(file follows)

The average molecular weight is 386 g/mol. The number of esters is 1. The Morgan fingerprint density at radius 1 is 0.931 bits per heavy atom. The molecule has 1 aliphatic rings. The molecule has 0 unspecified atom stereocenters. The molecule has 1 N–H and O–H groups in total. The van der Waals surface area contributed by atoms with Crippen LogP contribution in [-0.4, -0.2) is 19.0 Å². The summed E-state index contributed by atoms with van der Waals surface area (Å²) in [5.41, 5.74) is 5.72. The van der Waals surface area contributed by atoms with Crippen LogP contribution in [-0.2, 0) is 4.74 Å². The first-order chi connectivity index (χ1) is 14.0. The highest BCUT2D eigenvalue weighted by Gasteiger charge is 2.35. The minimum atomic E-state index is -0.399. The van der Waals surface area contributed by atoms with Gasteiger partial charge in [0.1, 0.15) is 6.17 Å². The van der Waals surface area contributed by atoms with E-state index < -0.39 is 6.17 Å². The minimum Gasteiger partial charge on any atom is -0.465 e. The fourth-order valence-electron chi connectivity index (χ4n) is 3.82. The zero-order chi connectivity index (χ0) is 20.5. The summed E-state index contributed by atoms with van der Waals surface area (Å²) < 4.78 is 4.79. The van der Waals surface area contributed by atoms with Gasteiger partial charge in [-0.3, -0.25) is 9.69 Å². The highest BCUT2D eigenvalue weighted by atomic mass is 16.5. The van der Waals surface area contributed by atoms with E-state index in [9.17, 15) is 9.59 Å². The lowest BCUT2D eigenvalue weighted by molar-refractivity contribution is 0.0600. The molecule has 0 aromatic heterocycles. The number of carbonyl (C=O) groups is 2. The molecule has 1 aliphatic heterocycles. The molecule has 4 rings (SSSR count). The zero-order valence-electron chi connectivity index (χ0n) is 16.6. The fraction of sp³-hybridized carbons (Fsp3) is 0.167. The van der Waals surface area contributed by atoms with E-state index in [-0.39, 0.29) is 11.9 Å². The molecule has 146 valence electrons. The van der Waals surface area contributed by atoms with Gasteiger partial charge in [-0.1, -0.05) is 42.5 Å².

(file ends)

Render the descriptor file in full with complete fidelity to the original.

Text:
The average molecular weight is 386 g/mol. The number of esters is 1. The Morgan fingerprint density at radius 1 is 0.931 bits per heavy atom. The molecule has 1 aliphatic rings. The molecule has 0 unspecified atom stereocenters. The molecule has 1 N–H and O–H groups in total. The van der Waals surface area contributed by atoms with Crippen LogP contribution in [-0.4, -0.2) is 19.0 Å². The summed E-state index contributed by atoms with van der Waals surface area (Å²) in [5.41, 5.74) is 5.72. The van der Waals surface area contributed by atoms with Crippen LogP contribution in [-0.2, 0) is 4.74 Å². The first-order chi connectivity index (χ1) is 14.0. The highest BCUT2D eigenvalue weighted by Gasteiger charge is 2.35. The minimum atomic E-state index is -0.399. The van der Waals surface area contributed by atoms with Gasteiger partial charge in [0.1, 0.15) is 6.17 Å². The van der Waals surface area contributed by atoms with E-state index < -0.39 is 6.17 Å². The minimum Gasteiger partial charge on any atom is -0.465 e. The fourth-order valence-electron chi connectivity index (χ4n) is 3.82. The zero-order chi connectivity index (χ0) is 20.5. The summed E-state index contributed by atoms with van der Waals surface area (Å²) < 4.78 is 4.79. The van der Waals surface area contributed by atoms with Gasteiger partial charge in [-0.3, -0.25) is 9.69 Å². The highest BCUT2D eigenvalue weighted by atomic mass is 16.5. The van der Waals surface area contributed by atoms with E-state index in [9.17, 15) is 9.59 Å². The lowest BCUT2D eigenvalue weighted by molar-refractivity contribution is 0.0600. The molecule has 0 aromatic heterocycles. The number of carbonyl (C=O) groups is 2. The molecule has 1 aliphatic heterocycles. The molecule has 4 rings (SSSR count). The zero-order valence-electron chi connectivity index (χ0n) is 16.6. The fraction of sp³-hybridized carbons (Fsp3) is 0.167. The van der Waals surface area contributed by atoms with E-state index in [-0.39, 0.29) is 11.9 Å². The molecule has 146 valence electrons. The van der Waals surface area contributed by atoms with Gasteiger partial charge in [-0.1, -0.05) is 42.5 Å².